The stars of Hulu's The Act might portray a very dark and complicated mother-daughter relationship onscreen, but the experience has actually allowed to pair to form a genuinely sweet bond in real life. While speaking with E! News, Joey King revealed her relationship with The Act costar Patricia Arquette is nothing like their characters, citing their close friendship as one of the most beautiful things about starring in the difficult series.
In the Hulu thriller series, King plays Gypsy Rose Blanchard, who was convicted of murdering her mother, Dee Dee, in 2015 with the help of her boyfriend, Nicholas Godejohn. Blanchard claimed that she was a victim of Munchausen syndrome by proxy, and accused her mother of keeping her captive and forcing her to undergo medical procedures that she didn't need. Dee Dee was accused of telling doctors and friends that Gypsy had illnesses like leukemia, muscular dystrophy and epilepsy, and forcing her daughter to use a feeding tube and wheelchair and to lie about her age. And though King did note that Arquette became "family" as the pair portrayed the Blanchards' abusive relationship, she explained that the Oscar winner was very supportive and nurturing on set.
"For me, I've picked up so many friends along the way doing what I do," King told E! News, adding, "It is normal for me to stay in contact with people I've worked with, but my relationship with Patricia, I would say is very different from any relationship I've ever had with an actor on set. Her and I went through so much together and I learned so much from her. She just became like family to me."
King also explained that Arquette took on a maternal role on set, even ensuring that she felt safe and supported while filming some of The Act's more graphic scenes. "She really took a lot of care in making sure I was safe and OK on set," King recalled. The actor added that Arquette took care to make sure that she was protected during her nude scenes. "I had a couple nude scenes and she was right there making sure everyone was doing what they were supposed to do, and every monitor was turned the way it was supposed to be turned. That kind of thing."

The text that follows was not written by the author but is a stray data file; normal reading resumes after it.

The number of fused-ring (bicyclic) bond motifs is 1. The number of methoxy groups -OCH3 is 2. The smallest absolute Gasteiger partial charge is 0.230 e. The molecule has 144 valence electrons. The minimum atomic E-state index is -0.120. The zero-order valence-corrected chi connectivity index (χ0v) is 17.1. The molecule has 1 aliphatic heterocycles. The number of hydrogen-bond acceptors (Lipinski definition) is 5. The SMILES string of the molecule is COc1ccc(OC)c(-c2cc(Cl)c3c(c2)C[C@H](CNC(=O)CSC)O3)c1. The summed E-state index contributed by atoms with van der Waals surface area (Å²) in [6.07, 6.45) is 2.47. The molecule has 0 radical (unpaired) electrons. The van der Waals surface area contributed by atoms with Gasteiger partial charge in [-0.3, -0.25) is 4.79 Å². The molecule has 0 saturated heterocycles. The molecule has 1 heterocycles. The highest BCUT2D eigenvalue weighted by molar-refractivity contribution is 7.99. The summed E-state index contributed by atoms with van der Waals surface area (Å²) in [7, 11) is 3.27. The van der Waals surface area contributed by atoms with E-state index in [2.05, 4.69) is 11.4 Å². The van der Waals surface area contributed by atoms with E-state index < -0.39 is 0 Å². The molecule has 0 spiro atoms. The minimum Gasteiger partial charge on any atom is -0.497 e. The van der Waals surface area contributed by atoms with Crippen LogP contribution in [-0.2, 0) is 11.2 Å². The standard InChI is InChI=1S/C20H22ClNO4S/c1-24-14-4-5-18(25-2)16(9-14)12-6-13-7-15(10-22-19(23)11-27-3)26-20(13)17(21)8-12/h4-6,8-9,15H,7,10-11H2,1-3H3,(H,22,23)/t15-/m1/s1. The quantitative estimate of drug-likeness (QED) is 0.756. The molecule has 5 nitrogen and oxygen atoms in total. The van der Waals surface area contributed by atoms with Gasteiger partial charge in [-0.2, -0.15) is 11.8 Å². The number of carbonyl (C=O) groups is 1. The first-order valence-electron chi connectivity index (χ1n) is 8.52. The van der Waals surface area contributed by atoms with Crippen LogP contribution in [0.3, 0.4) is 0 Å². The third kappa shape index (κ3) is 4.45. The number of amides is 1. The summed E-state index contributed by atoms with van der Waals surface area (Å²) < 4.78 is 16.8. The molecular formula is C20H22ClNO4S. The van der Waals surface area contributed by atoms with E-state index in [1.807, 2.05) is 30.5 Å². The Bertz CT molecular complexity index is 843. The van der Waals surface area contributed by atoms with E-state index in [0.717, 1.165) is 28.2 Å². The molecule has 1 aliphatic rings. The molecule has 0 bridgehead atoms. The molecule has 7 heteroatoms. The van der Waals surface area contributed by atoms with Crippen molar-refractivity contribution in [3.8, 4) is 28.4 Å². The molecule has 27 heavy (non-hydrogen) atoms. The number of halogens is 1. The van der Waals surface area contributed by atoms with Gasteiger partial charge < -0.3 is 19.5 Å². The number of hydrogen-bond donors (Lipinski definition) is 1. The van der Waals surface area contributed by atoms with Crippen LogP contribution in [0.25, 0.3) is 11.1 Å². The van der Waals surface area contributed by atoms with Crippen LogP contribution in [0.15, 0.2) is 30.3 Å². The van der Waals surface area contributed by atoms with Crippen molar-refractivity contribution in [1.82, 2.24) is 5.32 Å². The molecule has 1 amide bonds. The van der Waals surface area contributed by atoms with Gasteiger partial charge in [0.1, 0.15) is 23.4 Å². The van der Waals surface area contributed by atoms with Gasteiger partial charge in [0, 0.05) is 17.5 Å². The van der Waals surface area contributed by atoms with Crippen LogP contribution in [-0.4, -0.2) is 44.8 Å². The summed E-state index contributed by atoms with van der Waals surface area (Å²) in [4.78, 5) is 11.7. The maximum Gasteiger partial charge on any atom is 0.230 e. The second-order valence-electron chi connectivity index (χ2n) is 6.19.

She continued, "It means so much when someone you admire and love takes such good care of you. I got sick on set one time and she made me chicken soup. She taught me what kind people are like, you know?" King also told the outlet that she would love to work with Arquette again in the future, explaining, "My relationship with Patricia is completely unique to anything I've ever felt before."
In March, King told Bustle that her bond with Arquette made filming some of the show's heaviest scenes a little bit easier on both of them, because they could check in with each other in between takes. "[She] and I were in it together 100 percent," she says. "Every time we had these heavy scenes, we would just ask each other like, 'Hey, was that OK?' 'What’d you think of that?' or 'What can we do to make it better together?'"
Also speaking to Bustle, Arquette made it clear that their love was definitely mutual, telling Bustle that, "I was actually really grateful that they hired her because I knew she was going to do justice to this [story], and a lot of kids have died from this." Arquette also praised King's dedication to the project and hard work, even saying that she sees a lot of herself in King. "I knew she was going all in. I mean, the first day, she shaved her head and she never complained," Arquette said.
The pair's real life bond brought a lot of depth and life to their on-screen portrayal of a mother and daughter, and while the story of Gypsy Rose and Dee Dee Blanchard is a very difficult one, King and Arquette's relationship helped ensure that viewers understood exactly how nuanced and complicated it really was.